At the CELL presentation at GDC, Sony announced that the Playstation 3 will use the OpenGL ES 2.0 API for rendering of shaders using NVIDIA’s Cg. They also discussed C++ tools to make game development manageable and described the specs for the CELL processor (a 64-bit IBM Power processor and eight “synergistic processing units” capable of handling separate computing tasks).
TI and Imagination announced a collaboration to work with third parties to optimize tool chains, graphics stacks and content for mobile phones. The goal is to enable developers to achieve console-quality performance and game-play experience on mobile devices using the TI’s OMAP platform and Imagination’s PowerVR MBX OpenGL ES 3D graphics accelerator.
The winning entries from the OpenGL ES Coding Challenge have been posted. Entries were in the categories of Demos/Fx, Games and Tutorials. All entries include source code under open source licenses.
The presentations from the San Francisco Khronos Developer University event are now online. Presentations cover the three tracks of: General OpenGL ES, OpenGL ES Platform-Specifc Development, and Industrial uses of OpenGL ES. If you were unable to attend this DevU session, these presentations will be very useful.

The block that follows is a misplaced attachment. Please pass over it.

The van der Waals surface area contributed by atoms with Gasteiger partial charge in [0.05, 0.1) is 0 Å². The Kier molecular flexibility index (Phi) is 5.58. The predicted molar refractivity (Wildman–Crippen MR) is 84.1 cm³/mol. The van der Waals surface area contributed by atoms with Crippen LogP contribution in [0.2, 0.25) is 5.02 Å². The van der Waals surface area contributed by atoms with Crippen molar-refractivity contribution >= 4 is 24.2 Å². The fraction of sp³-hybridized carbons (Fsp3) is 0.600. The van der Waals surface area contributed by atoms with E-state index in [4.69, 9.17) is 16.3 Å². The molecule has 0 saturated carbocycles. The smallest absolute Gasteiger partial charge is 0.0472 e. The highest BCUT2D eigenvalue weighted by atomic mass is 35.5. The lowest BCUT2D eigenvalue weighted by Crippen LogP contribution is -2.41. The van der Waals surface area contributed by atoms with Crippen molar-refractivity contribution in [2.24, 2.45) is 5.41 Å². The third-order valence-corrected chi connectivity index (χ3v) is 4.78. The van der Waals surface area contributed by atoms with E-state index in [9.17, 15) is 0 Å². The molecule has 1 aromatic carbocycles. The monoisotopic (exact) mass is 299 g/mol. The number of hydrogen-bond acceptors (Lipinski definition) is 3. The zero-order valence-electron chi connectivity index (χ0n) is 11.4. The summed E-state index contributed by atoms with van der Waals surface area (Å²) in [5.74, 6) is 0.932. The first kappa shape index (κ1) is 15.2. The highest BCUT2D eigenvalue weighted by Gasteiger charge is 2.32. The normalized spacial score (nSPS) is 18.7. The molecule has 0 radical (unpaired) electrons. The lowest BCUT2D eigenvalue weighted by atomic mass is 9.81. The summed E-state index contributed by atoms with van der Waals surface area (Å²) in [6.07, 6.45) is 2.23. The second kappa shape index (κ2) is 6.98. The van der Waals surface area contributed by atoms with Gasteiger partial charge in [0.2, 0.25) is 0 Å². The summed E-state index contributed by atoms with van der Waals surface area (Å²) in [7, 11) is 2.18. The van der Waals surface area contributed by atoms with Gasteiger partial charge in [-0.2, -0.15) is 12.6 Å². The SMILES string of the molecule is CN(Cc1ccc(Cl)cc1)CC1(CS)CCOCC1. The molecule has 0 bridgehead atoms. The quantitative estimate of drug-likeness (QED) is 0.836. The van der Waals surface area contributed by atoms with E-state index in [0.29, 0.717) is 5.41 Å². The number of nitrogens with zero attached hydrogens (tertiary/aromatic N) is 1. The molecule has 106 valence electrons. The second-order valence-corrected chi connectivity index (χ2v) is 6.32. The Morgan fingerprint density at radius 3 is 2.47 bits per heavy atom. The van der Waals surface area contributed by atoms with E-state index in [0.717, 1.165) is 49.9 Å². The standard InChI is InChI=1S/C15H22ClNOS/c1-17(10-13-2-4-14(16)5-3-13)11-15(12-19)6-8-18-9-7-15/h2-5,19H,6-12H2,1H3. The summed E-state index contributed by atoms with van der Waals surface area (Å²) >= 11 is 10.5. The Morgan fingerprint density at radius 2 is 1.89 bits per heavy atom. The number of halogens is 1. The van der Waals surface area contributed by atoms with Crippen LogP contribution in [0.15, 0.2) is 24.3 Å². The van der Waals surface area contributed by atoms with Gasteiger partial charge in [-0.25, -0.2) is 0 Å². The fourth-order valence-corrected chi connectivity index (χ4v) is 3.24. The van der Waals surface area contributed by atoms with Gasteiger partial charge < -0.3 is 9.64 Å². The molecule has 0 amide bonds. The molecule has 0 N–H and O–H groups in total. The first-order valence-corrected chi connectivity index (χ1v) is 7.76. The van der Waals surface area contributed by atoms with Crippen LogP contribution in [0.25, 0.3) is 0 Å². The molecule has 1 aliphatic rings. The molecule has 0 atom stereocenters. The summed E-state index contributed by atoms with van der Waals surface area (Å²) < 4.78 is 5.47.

Used as an additional processor to the Mali110 or Mali55, single pipeline 2D/3D/Video IP rasterizer cores, the MaliGP (geometry processor) provides integer, floating-point and the 3D graphics functionality specified in the OpenGL API needed to make immersive gaming on the mobile phone a reality.
Mobile gaming device vendor Gizmondo will launch its OpenGL ES accelerated device in the UK on March 19. OpenGL ES acceleration for 3D gaming is via the NVIDIA GoForce 3D 4500. The Gizmondo console has a GSM/GPRS handset built in, is a portable media player, offers head-to-head gaming over a Bluetooth link, has an integrated GPS antenna and delivers high-quality OpenGL ES-accelerated 3D gaming.